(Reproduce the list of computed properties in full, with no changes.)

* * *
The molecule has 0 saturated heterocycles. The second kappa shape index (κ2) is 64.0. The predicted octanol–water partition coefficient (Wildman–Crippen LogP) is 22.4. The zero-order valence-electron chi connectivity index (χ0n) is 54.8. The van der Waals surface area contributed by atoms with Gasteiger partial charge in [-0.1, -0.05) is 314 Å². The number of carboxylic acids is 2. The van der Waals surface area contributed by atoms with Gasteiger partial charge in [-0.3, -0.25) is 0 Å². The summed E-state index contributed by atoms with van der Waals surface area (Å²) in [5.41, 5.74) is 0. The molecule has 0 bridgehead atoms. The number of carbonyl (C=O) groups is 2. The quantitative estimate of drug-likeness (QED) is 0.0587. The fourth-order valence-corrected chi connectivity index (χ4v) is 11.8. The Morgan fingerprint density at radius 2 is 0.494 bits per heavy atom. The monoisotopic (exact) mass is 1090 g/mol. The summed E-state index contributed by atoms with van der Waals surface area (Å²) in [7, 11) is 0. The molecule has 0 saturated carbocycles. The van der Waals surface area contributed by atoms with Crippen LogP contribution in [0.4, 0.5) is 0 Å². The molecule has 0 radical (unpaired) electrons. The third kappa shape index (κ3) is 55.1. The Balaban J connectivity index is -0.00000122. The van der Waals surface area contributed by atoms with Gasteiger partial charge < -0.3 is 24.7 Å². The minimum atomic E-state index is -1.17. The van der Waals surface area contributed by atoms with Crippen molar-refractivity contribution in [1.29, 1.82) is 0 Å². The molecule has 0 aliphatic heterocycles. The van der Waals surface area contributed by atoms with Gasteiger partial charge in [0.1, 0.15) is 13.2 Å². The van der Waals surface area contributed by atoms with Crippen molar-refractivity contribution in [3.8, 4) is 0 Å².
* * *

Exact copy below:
The molecule has 0 saturated heterocycles. The second kappa shape index (κ2) is 64.0. The predicted octanol–water partition coefficient (Wildman–Crippen LogP) is 22.4. The zero-order valence-electron chi connectivity index (χ0n) is 54.8. The van der Waals surface area contributed by atoms with Gasteiger partial charge in [-0.1, -0.05) is 314 Å². The number of carboxylic acids is 2. The van der Waals surface area contributed by atoms with Gasteiger partial charge in [-0.3, -0.25) is 0 Å². The summed E-state index contributed by atoms with van der Waals surface area (Å²) in [5.41, 5.74) is 0. The molecule has 0 bridgehead atoms. The number of carbonyl (C=O) groups is 2. The quantitative estimate of drug-likeness (QED) is 0.0587. The fourth-order valence-corrected chi connectivity index (χ4v) is 11.8. The Morgan fingerprint density at radius 2 is 0.494 bits per heavy atom. The monoisotopic (exact) mass is 1090 g/mol. The summed E-state index contributed by atoms with van der Waals surface area (Å²) in [7, 11) is 0. The molecule has 0 saturated carbocycles. The van der Waals surface area contributed by atoms with Crippen LogP contribution in [0.4, 0.5) is 0 Å². The molecule has 0 radical (unpaired) electrons. The third kappa shape index (κ3) is 55.1. The Balaban J connectivity index is -0.00000122. The van der Waals surface area contributed by atoms with Gasteiger partial charge < -0.3 is 24.7 Å². The minimum atomic E-state index is -1.17. The van der Waals surface area contributed by atoms with Crippen molar-refractivity contribution in [1.29, 1.82) is 0 Å². The molecule has 0 aliphatic heterocycles. The van der Waals surface area contributed by atoms with Gasteiger partial charge in [0.1, 0.15) is 13.2 Å². The van der Waals surface area contributed by atoms with Crippen molar-refractivity contribution in [3.8, 4) is 0 Å².